Sailing to Alpha Centauri with graphene
Scientists demonstrate potential of 2D material as a light-sail Metal Tech News – October 28, 2020
Last updated 11/3/2020 at 6:15pm
From coronavirus killing facemasks, to ultra-fast charging superbatteries and high-performance headphones with "stunning" sound quality, graphene has emerged as a miracle material with qualities that are likely to change life on Earth. Now, researchers believe this high strength 2D material could unlock mankind's ability to travel to other solar systems.
Liquid fuel rockets can get humans to the most popular destinations across our home solar system in a reasonable amount of time – about three days to the Moon and about six months to Mars. Using the current rocket systems, however, it would take upwards of 75,000 years to get to Alpha Centauri, our closest solar system neighbor.
While we will make faster and more efficient combustion rockets, these will not reach the speeds needed to get us to another solar system in a human lifetime. This is because rocket fuel is heavy and the more rocket fuel added creates more weight, which requires more thrust – it's just not possible to achieve the 10% of lightspeed velocity needed to travel the 4.3 lightyears to Alpha Centauri in 43 years.
One alternative favored by scientists for achieving the speeds needed for interstellar travel is the light-sail, which is where graphene comes in.
Instead of pushing a craft through interstellar space by thrust emitting from a rocket, the light-sail concept proposes pulling the spaceship with a sail that captures light emitted by stars or lasers. While the photonic breeze is gentle, the push is constant and light travels – well, at the speed of light.
It is theorized that a light-sail could pull a spacecraft along at about 134 million miles per hour, or 20% the speed of light. So, that trip to Alpha Centauri would only take a little over 21 years. Still a long trip but it would get you there in time to take in the sights and theoretically come home to tell about your journey.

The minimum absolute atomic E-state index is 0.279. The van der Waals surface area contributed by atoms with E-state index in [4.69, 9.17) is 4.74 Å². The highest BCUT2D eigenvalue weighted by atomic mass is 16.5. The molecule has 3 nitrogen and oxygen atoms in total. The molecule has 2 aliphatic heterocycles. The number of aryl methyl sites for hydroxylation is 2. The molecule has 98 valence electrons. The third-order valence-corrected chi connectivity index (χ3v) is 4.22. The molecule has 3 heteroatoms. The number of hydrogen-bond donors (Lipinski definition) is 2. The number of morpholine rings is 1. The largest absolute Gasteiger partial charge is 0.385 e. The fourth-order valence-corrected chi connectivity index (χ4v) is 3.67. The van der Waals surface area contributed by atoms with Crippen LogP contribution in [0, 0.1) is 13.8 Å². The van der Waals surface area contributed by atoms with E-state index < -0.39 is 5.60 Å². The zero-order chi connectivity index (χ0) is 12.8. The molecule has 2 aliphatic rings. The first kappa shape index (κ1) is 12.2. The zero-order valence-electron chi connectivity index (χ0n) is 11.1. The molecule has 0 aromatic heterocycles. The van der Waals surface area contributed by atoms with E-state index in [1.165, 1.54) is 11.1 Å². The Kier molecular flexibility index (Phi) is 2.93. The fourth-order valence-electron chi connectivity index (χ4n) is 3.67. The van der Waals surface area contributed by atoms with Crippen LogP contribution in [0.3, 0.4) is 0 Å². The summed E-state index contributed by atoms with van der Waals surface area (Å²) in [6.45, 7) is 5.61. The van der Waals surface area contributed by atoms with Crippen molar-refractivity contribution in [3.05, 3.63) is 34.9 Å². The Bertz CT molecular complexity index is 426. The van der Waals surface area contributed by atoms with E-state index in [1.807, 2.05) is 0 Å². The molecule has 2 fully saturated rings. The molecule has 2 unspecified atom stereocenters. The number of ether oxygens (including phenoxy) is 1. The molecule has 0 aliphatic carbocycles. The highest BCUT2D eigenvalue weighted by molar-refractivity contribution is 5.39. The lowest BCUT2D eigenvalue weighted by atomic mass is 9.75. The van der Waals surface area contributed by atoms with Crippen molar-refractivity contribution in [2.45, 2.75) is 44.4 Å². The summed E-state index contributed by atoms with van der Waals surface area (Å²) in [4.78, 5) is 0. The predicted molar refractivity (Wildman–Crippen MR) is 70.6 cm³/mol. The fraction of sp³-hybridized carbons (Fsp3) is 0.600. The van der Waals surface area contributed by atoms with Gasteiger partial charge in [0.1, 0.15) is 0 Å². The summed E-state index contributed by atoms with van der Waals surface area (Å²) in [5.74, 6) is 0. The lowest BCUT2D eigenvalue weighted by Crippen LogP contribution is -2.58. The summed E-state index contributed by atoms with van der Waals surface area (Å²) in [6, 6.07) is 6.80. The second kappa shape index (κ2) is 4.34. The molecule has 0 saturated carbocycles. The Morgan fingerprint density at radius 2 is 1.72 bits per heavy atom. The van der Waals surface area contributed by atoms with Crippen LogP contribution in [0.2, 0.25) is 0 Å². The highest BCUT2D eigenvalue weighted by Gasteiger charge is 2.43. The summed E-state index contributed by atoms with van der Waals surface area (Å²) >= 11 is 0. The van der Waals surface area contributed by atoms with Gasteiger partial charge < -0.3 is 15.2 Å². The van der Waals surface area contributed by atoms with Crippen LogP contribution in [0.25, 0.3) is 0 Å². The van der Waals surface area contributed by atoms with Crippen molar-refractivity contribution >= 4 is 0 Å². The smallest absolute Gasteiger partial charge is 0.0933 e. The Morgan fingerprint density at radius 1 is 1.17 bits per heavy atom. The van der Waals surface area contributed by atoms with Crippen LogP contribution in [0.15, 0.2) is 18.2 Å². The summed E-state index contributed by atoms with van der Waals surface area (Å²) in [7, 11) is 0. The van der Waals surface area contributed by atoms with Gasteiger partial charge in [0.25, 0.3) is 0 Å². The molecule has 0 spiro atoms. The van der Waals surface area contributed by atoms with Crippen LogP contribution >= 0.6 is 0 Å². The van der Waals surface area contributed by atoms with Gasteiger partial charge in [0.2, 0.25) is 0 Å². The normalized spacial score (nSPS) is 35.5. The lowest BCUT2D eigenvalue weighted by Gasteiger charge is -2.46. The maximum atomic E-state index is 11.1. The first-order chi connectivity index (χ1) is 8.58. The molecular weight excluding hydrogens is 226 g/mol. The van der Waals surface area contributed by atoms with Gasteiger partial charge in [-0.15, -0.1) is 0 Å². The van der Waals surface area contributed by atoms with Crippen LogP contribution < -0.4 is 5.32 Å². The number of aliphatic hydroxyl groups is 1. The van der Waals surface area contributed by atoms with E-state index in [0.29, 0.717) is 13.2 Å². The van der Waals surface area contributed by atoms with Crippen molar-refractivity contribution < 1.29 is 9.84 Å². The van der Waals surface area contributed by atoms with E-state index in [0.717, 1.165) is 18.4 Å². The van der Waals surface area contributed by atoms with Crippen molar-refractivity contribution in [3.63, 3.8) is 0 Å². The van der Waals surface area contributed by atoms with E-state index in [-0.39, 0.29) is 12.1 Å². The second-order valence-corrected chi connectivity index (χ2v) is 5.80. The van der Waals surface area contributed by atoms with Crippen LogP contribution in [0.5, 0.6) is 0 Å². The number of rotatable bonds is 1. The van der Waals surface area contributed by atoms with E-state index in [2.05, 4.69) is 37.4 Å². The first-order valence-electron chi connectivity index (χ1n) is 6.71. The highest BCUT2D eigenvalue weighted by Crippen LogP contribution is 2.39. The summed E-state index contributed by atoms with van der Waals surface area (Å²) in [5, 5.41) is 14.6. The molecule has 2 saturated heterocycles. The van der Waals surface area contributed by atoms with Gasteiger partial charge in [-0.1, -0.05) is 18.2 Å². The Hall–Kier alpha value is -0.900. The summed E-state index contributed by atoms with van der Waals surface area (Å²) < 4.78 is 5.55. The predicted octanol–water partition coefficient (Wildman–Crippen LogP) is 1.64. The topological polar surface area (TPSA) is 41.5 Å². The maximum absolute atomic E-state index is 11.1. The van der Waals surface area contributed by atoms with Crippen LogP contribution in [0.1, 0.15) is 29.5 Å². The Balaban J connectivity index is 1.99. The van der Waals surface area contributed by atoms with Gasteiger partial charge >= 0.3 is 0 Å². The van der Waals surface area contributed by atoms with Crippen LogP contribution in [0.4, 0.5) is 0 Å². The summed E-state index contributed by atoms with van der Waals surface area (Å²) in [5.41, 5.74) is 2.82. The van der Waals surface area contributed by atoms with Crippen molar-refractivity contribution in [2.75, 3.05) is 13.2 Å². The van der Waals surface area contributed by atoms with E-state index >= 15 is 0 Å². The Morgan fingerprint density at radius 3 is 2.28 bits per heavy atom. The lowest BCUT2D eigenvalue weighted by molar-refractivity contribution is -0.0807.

"Light sailing is the only existing in-space propulsion technology that could allow us to visit other star systems in a human lifespan," said a team of researchers from Netherlands and Estonia testing the use of graphene as a space sail.
The idea of space sailors is not a new one. While observing comets four centuries ago, famous astronomer Johannes Kepler recognized there must be some sort of solar breeze blowing the tails of comets away from the sun.
"Provide ships or sails adapted to the heavenly breezes, and there will be some who will brave even that void," he penned in a 1608 letter to Galileo.
In more recent times, Carl Sagan championed the idea of capturing the subtle force exerted by light to travel through the solar system and beyond.
The sail pulling this craft through the cosmos at near lightspeed, however, would need to be enormous – likely many miles across even for a modest space-faring vessel. This requires a material that is strong but lightweight.
"In order to best harness radiation pressure, light sails need to be highly reflective, lightweight and mechanically robust," said the graphene sail researchers. "This is traditionally achieved by the use of nanometer-thin reflective layers supported by a micrometer-thick substrate that endows them with the necessary sturdiness. This combination usually results in a sail mass that is too high to be efficiently used for extrasolar exploration."
In 2019, the Planetary Society, which was founded by Sagan and is now led by Bill Nye – yes, "The Science Guy" – successfully deployed a shoebox sized craft with cameras and instruments being pulled around by a very thin and highly reflective mylar sail.
"Our LightSail 2 spacecraft, launched 25 June 2019, uses sunlight alone to change its orbit, and is currently operating under an extended mission to further advance solar sailing technology," the Planetary Society penned on its website.
Back on Earth, the team of Netherlands and Estonia scientists have shown that graphene may be a far superior material for future sails. This is not surprising considering graphene's qualities. Organized in a hexagonal lattice of carbon that is just a single atom thick, graphene is truly two dimensional and the strongest material known to man.
To demonstrate this miracle material's potential for capturing heavenly breezes, the European researchers successfully propelled graphene-on-copper sails in vacuum and microgravity.
The tests showed that this propulsion was roughly 10 times more than the theoretical calculations for radiation pressure alone.
"This calls for further theoretical studies and attracts interest on graphene as light-sail material," the scientists penned in a research paper on their results.